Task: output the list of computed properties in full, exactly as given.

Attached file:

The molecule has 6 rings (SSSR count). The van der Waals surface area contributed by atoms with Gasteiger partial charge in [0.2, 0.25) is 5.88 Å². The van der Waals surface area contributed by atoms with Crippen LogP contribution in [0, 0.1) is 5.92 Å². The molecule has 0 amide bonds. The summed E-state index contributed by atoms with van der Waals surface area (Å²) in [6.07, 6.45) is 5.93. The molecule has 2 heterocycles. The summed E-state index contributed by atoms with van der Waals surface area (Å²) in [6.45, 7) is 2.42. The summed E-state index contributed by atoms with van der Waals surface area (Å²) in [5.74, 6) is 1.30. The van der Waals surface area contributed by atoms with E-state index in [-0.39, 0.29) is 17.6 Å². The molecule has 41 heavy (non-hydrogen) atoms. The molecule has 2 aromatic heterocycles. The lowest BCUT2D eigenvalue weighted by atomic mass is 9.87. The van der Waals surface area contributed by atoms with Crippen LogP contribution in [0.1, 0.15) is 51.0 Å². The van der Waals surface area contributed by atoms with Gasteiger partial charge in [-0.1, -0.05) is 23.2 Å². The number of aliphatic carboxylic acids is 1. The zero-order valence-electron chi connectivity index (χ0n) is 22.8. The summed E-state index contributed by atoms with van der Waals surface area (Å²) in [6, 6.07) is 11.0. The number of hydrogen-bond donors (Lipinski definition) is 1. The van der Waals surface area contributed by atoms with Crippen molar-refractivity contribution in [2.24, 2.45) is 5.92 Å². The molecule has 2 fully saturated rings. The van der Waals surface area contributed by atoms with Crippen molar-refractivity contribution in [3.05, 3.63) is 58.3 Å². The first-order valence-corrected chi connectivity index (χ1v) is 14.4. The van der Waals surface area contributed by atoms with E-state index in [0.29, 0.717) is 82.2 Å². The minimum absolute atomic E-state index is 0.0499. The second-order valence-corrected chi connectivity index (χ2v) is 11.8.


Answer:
The molecule has 6 rings (SSSR count). The van der Waals surface area contributed by atoms with Gasteiger partial charge in [0.2, 0.25) is 5.88 Å². The van der Waals surface area contributed by atoms with Crippen LogP contribution in [0, 0.1) is 5.92 Å². The molecule has 0 amide bonds. The summed E-state index contributed by atoms with van der Waals surface area (Å²) in [6.07, 6.45) is 5.93. The molecule has 2 heterocycles. The summed E-state index contributed by atoms with van der Waals surface area (Å²) in [6.45, 7) is 2.42. The summed E-state index contributed by atoms with van der Waals surface area (Å²) in [5.74, 6) is 1.30. The van der Waals surface area contributed by atoms with E-state index in [-0.39, 0.29) is 17.6 Å². The molecule has 41 heavy (non-hydrogen) atoms. The molecule has 2 aromatic heterocycles. The lowest BCUT2D eigenvalue weighted by atomic mass is 9.87. The van der Waals surface area contributed by atoms with Crippen LogP contribution in [0.1, 0.15) is 51.0 Å². The van der Waals surface area contributed by atoms with Gasteiger partial charge in [-0.1, -0.05) is 23.2 Å². The number of aliphatic carboxylic acids is 1. The zero-order valence-electron chi connectivity index (χ0n) is 22.8. The summed E-state index contributed by atoms with van der Waals surface area (Å²) in [6, 6.07) is 11.0. The number of hydrogen-bond donors (Lipinski definition) is 1. The van der Waals surface area contributed by atoms with Crippen molar-refractivity contribution in [2.24, 2.45) is 5.92 Å². The molecule has 2 fully saturated rings. The van der Waals surface area contributed by atoms with Crippen molar-refractivity contribution in [3.05, 3.63) is 58.3 Å². The first-order valence-corrected chi connectivity index (χ1v) is 14.4. The van der Waals surface area contributed by atoms with E-state index in [0.29, 0.717) is 82.2 Å². The minimum absolute atomic E-state index is 0.0499. The second-order valence-corrected chi connectivity index (χ2v) is 11.8.